U.S. Health System Gets Dismal Score
High Cost, Poor Efficiency, and Lack of Fairness Mar System
Appetite for Reform?
The commission urged U.S. policy makers to take broad steps to guarantee
universal access to health insurance.
But that goal has proven politically hazardous, most recently in 1994, when
the White House tried and failed to execute broad health insurance reforms, led
by Sen. Hillary Rodham Clinton (D-N.Y.), then the first lady.
Ever since, lawmakers have shied away from comprehensive reforms in favor of
smaller, incremental steps.
Medicare is beginning to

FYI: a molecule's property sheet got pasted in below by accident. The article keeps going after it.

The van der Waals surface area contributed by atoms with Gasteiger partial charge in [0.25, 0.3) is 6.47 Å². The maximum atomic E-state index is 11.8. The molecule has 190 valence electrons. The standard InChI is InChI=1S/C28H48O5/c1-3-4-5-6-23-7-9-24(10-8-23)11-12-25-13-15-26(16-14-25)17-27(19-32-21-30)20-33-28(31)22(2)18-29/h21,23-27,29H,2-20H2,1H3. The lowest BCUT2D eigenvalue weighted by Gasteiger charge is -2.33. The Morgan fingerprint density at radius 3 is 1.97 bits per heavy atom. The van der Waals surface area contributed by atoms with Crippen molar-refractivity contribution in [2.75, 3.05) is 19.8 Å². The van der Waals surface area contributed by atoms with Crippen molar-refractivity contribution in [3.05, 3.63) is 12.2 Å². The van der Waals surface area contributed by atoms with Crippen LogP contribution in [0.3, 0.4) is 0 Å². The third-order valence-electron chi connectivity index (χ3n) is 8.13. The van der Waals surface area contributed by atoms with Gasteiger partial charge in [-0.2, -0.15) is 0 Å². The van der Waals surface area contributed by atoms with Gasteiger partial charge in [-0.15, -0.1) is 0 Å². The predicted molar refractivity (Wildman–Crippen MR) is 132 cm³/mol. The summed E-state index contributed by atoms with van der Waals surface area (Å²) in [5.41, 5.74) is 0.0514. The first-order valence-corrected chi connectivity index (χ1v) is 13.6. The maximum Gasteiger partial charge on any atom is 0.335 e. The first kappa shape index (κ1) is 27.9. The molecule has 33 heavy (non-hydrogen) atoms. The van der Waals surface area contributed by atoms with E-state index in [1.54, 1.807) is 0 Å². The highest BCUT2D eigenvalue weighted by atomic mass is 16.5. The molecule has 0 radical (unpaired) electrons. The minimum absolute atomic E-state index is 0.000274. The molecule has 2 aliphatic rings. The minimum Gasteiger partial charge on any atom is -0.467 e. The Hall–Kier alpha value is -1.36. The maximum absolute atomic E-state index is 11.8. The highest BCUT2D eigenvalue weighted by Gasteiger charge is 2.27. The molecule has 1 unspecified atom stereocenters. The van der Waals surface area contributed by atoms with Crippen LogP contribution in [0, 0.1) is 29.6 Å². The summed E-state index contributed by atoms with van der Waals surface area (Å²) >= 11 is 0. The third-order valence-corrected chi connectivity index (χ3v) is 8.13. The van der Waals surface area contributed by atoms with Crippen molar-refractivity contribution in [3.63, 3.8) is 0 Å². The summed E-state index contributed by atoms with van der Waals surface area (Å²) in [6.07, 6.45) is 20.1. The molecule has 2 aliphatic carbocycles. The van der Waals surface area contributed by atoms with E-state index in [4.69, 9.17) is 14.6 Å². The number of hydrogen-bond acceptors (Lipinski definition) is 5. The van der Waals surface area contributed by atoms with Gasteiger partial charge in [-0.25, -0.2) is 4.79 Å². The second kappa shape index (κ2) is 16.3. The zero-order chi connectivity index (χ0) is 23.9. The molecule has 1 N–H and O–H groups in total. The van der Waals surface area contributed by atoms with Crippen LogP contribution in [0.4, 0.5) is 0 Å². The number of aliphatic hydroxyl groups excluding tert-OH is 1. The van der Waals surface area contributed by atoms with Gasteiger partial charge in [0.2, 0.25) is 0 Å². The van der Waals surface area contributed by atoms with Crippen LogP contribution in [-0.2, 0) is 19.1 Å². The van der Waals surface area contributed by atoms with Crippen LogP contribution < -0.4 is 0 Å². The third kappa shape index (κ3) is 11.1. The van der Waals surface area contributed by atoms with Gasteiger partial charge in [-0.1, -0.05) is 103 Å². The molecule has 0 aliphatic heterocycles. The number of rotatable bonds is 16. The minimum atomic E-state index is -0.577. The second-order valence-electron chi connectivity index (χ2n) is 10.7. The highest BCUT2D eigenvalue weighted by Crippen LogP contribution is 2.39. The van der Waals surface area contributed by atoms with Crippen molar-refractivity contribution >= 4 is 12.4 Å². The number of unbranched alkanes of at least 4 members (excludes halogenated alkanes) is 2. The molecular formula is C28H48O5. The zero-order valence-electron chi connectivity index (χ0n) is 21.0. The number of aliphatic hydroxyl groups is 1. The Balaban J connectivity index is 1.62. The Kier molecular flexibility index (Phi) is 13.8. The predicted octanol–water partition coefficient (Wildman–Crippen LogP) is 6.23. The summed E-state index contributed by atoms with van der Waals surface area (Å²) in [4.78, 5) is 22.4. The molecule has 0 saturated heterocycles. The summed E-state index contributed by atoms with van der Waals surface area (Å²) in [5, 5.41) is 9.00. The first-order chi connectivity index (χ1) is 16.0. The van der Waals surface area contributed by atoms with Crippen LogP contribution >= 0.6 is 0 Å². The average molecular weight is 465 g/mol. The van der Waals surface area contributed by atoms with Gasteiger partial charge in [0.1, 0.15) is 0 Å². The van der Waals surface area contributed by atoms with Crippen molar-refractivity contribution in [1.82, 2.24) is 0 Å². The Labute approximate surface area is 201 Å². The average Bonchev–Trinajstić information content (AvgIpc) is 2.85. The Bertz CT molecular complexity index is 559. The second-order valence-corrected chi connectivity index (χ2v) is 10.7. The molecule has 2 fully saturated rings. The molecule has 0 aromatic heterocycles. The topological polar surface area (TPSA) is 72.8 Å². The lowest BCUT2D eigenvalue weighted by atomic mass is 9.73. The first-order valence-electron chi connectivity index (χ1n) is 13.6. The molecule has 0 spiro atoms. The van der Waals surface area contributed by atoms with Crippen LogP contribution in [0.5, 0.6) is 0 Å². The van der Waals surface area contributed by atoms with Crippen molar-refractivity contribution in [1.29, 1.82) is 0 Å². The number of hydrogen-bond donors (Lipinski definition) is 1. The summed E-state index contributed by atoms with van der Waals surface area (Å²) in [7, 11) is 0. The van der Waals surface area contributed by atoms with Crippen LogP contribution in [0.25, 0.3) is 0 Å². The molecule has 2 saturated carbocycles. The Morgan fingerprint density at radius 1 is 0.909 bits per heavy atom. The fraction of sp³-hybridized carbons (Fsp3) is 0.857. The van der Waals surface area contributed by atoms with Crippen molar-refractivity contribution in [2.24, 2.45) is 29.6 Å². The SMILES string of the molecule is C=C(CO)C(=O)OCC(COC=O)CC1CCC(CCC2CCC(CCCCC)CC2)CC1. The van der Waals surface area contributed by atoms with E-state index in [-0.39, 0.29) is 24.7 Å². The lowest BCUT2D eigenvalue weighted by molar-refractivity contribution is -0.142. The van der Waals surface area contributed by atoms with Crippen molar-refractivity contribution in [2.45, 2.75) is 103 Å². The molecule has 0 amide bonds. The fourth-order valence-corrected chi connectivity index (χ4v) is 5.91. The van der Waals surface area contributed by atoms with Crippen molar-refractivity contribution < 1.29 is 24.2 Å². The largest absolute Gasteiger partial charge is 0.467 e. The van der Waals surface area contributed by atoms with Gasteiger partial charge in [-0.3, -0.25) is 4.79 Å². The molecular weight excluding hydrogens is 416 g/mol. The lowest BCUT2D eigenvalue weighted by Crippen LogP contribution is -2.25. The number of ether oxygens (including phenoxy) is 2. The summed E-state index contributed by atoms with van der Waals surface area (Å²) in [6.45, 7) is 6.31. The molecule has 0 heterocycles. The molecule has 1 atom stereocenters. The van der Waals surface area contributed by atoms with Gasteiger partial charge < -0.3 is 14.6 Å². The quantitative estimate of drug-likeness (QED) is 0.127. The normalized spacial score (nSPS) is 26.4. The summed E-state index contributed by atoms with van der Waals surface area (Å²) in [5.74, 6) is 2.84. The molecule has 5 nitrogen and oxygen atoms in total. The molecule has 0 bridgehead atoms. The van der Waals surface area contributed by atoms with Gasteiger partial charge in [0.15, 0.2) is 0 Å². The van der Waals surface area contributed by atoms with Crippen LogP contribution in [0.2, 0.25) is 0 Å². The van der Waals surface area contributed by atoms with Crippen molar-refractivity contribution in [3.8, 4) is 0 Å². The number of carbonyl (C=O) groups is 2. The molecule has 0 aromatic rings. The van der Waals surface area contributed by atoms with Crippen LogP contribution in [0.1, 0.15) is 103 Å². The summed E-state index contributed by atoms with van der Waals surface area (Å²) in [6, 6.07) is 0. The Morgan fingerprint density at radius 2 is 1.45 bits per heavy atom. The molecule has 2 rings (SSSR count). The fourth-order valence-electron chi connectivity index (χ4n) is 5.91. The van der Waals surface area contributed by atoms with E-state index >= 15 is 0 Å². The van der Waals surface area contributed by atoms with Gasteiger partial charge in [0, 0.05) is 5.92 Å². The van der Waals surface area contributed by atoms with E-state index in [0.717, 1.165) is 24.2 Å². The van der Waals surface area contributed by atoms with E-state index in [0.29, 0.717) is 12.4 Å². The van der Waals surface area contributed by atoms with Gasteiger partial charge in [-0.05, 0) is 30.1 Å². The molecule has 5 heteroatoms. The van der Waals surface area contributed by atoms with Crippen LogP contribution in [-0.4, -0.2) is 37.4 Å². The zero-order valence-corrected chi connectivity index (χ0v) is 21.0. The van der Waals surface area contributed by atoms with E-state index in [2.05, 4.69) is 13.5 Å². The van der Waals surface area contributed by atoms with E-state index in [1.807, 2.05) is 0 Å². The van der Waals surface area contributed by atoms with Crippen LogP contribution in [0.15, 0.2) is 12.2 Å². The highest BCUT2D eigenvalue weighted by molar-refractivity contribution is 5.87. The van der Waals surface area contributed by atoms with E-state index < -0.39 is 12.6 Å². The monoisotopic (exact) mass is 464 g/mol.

use financial incentives to convince hospitals, nursing homes, and others to
report quality information to the public.
And the government is slowly shepherding the development of electronic
medical records like those already widely used in many European countries --
another of the commission's recommendations.
But experts warned that, overall, reforms are moving too slowly to keep up
with a rapidly aging U.S. population.
"The security of a healthy nation is at stake. Actions are urgently
needed," says Cathy Schoen, the commission's research director.